In the mid to late 1860s, William J. Teed was a publisher of the Missouri Weekly Patriot in Springfield, Missouri. He had lived in Newton County before the Civil War and took a lively interest in it affairs, publishing letters and other items about the county as it recovered from the conflict. Here are summaries and excepts from several of the Patriot articles as well as a few items from other newspapers. Original material is in quotation marks; otherwise it is my summary. All of the letters were signed with uninformative pseudonyms like E Pluribus Unum and Squills.

21 September 1865, Missouri Weekly Patriot, Springfield. September 18 letter from Neosho. Mining operations are reviving at the Hickory Creek Furnace, Turkey Creek in Jasper County and the Cedar Creek Mines. Eastern capitalists are in the area evaluating possible investments. Thos. P. Price & Co. will soon have a saw mill in operation near Neosho, and Ritchey & Co. has a portable mill on Jones Creek. Many pre-war citizens are returning to Newton County. ".... Among others who are now expected here every day, is the old Buffalo ranger, Capt. H. W. Goodykoontz, late of the 8th Cav. Mo. Vols. The captain recently returned to Illinois for his family..."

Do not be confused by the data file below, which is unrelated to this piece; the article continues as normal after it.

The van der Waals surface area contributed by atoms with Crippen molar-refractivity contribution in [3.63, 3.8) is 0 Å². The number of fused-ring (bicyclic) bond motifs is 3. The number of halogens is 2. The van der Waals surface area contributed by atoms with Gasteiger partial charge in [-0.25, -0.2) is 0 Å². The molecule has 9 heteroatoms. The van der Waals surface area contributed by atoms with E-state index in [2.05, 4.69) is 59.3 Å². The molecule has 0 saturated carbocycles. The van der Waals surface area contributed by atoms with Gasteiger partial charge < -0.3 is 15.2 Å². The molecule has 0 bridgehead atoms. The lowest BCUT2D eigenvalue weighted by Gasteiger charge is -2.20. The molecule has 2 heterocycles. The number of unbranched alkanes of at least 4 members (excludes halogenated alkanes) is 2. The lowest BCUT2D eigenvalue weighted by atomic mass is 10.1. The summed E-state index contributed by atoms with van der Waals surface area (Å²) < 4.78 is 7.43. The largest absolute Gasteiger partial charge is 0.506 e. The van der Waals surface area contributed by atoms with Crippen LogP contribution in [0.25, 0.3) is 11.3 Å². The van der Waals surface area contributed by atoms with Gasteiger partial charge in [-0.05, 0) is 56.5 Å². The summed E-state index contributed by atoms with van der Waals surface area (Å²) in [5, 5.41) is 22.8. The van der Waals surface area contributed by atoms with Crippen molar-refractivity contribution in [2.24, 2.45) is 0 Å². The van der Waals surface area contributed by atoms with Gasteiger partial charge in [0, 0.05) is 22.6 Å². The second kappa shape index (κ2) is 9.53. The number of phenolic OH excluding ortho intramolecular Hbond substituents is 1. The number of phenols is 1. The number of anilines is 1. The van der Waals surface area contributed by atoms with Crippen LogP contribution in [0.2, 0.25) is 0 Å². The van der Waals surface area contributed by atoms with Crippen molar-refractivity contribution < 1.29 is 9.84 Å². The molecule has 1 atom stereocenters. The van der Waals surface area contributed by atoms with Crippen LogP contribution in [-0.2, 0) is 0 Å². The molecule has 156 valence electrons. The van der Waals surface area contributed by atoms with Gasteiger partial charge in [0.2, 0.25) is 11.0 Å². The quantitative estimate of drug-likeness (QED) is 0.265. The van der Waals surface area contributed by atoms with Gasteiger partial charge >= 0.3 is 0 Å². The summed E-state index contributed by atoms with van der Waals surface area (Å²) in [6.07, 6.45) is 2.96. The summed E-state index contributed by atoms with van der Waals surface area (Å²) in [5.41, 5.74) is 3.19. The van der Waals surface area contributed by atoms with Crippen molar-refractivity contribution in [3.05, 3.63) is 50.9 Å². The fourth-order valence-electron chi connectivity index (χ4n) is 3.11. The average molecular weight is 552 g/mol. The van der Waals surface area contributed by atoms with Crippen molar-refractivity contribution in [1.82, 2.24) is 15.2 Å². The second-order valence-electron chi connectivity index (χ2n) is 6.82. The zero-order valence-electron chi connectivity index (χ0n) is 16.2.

5 October 1865, Missouri Weekly Patriot, Springfield. October 2 letter from Neosho. The Hickory Creek furnace is expected to open shortly, and ore is being purchased at $27.50 per 1000 lb. Jack McElhany has purchased Judge Randolph's stage line between Neosho and Springfield. Mrs. Cloud, formerly of Neosho, is expected to return soon and open a school. Dr. Ebert of Springfield is expected to locate in Neosho and open a drug store.

16 November 1865, Missouri Weekly Patriot, Springfield. November 13 letter from Neosho. Dr. Ebert has opened his drug store and Mrs. Cloud her school. Jones & Hening have added to their stock of goods. The Hickory Creek furnace is working, but lacks sufficient ore to operate extensively. The County Court met at Neosho last week, disposed of much probate business and inquired into the state of the road and school funds. The tax assessor is soon to prepare tax lists. Judge Pearson married a couple from the Indian Territory, the bridegroom a member of the regular army and the bride an Indian.

21 December 1865, Missouri Weekly Patriot, Springfield. December 18 letter from Neosho. In Neosho, two new blacksmith shops have opened , and oak lumber is arriving from the Price & Keller mill. About 1000 acres of land are entered under the homestead act every week, but sales of established real estate are scarce. However, J. F. Hardin, Esq., has purchased a house and lot. Reverend George Britton married another couple from the Indian Territory.

5 April 1866, Missouri Weekly Patriot, Springfield. The editor describes a trip to Newton County. Along the route he reports seeing numerous improvements - substantial new homes being built, fences restored to pre-war condition, fields tilled. Neosho, however, has made slow progress recovering from the war: